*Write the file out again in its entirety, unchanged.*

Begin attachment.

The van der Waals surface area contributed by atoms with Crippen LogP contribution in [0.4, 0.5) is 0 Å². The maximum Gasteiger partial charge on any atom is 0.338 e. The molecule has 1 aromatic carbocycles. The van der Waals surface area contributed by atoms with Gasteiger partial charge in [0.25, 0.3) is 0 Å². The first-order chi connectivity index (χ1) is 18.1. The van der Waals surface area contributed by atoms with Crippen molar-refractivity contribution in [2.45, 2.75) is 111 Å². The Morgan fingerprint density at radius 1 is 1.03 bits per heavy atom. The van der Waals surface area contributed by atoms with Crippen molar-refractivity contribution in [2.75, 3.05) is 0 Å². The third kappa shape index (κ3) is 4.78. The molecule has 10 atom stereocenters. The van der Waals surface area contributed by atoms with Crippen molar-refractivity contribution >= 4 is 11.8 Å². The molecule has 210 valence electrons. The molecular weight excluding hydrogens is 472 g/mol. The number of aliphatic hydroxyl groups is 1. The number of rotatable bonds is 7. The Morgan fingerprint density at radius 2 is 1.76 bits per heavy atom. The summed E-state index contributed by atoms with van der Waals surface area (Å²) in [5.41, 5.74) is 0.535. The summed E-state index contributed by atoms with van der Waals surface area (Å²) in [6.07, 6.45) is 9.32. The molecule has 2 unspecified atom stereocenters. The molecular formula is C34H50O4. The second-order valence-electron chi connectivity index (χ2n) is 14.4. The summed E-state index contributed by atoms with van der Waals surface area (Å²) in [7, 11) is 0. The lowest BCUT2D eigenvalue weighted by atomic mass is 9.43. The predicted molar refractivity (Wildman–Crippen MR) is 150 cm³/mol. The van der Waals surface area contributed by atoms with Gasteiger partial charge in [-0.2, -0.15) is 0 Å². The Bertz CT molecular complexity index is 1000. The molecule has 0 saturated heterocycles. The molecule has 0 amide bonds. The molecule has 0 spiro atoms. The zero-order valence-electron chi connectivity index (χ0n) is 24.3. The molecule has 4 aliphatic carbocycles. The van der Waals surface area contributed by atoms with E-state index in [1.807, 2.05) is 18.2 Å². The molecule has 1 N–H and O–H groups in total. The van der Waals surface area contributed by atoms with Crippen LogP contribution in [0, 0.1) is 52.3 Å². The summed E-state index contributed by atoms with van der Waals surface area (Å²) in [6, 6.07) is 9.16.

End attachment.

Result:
The van der Waals surface area contributed by atoms with Crippen LogP contribution in [0.4, 0.5) is 0 Å². The maximum Gasteiger partial charge on any atom is 0.338 e. The molecule has 1 aromatic carbocycles. The van der Waals surface area contributed by atoms with Gasteiger partial charge in [0.25, 0.3) is 0 Å². The first-order chi connectivity index (χ1) is 18.1. The van der Waals surface area contributed by atoms with Crippen molar-refractivity contribution in [2.45, 2.75) is 111 Å². The Morgan fingerprint density at radius 1 is 1.03 bits per heavy atom. The van der Waals surface area contributed by atoms with Crippen molar-refractivity contribution in [2.75, 3.05) is 0 Å². The third kappa shape index (κ3) is 4.78. The molecule has 10 atom stereocenters. The van der Waals surface area contributed by atoms with Crippen molar-refractivity contribution >= 4 is 11.8 Å². The molecule has 210 valence electrons. The molecular weight excluding hydrogens is 472 g/mol. The number of aliphatic hydroxyl groups is 1. The number of rotatable bonds is 7. The Morgan fingerprint density at radius 2 is 1.76 bits per heavy atom. The summed E-state index contributed by atoms with van der Waals surface area (Å²) in [5.41, 5.74) is 0.535. The summed E-state index contributed by atoms with van der Waals surface area (Å²) in [6.07, 6.45) is 9.32. The molecule has 2 unspecified atom stereocenters. The molecular formula is C34H50O4. The second-order valence-electron chi connectivity index (χ2n) is 14.4. The summed E-state index contributed by atoms with van der Waals surface area (Å²) in [7, 11) is 0. The lowest BCUT2D eigenvalue weighted by atomic mass is 9.43. The predicted molar refractivity (Wildman–Crippen MR) is 150 cm³/mol. The van der Waals surface area contributed by atoms with Gasteiger partial charge in [-0.2, -0.15) is 0 Å². The Bertz CT molecular complexity index is 1000. The molecule has 0 saturated heterocycles. The molecule has 0 amide bonds. The molecule has 0 spiro atoms. The zero-order valence-electron chi connectivity index (χ0n) is 24.3. The molecule has 4 aliphatic carbocycles. The van der Waals surface area contributed by atoms with E-state index in [1.807, 2.05) is 18.2 Å². The molecule has 1 N–H and O–H groups in total. The van der Waals surface area contributed by atoms with Crippen LogP contribution in [0, 0.1) is 52.3 Å². The summed E-state index contributed by atoms with van der Waals surface area (Å²) in [6, 6.07) is 9.16.